Instead of strategies, Jackson is noted for philosophies. Bizarre ones, at least if you like your coaches to be more into X's and O's than of Zen and Native-American spirituality. Thus the questions from the bashers: Does this eternally cerebral guy who prefers flip-flops and jeans away from the court think he is superior to the rest of his more conventional peers? What day of the week does he pay the refs to get all of those calls for the Lakers, and does he use American dollars or Indian rupees? Plus, he played with the New York Knicks under that other prolific Red named Holzman, so is that why Phil despises the Red from Boston?

Jackson keeps denying such talk, but the bashers aren't listening. Said Phil, regarding the significance of passing Auerbach for that 10th ring: "Every championship is so dramatic and so hard-earned that each one singly stands out. But multitude, two handfuls is ridiculous. I know that. That would be something."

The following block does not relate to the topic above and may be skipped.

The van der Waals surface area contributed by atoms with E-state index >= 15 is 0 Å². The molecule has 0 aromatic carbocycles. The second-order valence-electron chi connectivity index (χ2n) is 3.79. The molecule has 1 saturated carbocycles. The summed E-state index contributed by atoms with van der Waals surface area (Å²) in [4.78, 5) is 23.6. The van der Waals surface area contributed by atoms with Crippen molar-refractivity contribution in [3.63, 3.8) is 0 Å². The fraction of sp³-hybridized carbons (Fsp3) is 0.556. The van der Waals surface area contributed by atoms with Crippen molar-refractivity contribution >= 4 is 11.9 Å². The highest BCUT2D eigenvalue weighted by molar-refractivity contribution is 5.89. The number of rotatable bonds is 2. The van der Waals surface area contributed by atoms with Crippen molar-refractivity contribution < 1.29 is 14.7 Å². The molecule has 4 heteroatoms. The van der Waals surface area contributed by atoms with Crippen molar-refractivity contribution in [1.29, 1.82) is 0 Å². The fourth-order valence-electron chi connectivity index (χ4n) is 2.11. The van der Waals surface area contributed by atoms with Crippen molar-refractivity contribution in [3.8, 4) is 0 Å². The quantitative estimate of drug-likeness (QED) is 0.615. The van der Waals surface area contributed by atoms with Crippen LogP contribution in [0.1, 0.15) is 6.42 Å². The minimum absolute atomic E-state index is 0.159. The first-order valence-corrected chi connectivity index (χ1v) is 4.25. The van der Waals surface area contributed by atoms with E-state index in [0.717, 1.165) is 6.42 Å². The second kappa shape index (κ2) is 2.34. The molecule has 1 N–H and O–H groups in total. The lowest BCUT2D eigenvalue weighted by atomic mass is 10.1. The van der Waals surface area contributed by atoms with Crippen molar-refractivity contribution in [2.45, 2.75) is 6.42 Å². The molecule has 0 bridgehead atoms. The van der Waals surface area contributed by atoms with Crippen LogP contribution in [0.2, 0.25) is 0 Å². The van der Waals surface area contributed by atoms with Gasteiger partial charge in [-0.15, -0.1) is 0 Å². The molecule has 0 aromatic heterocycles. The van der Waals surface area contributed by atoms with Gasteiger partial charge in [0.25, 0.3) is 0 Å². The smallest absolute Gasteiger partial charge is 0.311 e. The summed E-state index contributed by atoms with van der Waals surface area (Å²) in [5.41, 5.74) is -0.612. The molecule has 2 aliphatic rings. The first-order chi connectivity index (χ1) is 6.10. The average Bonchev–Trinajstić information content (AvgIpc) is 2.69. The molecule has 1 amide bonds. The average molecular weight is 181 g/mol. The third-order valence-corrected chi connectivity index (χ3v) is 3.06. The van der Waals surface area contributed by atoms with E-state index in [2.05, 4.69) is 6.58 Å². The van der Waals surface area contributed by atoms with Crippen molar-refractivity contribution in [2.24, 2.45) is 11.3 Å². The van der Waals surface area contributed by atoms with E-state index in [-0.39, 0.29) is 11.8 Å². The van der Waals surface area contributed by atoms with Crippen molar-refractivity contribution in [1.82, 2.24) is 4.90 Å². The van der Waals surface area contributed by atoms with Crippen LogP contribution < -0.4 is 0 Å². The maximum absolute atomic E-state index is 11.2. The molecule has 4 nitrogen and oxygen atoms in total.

According to the bashers, that would be overrated.

Latest NBA Finals Photos

    Orlando Magic's head coach Stan Van Gundy (L) watches his team's workout from the seats near player Dwight Howard in Orlando, Florida June 13, 2009. The Magic face the Los Angeles Lakers in Game 5 of the NBA Finals Sunday. REUTERS/Hans Deryk (UNITED STATES SPORT BASKETBALL)

    Reuters

    Los Angeles Lakers' Kobe Bryant listens to a question during a news conference at the NBA basketball finals Saturday, June 13, 2009 in Orlando, Fla. The Lakers lead the Orlando Magic 3-1 going into Sunday's Game 5. (AP Photo/Mark Duncan)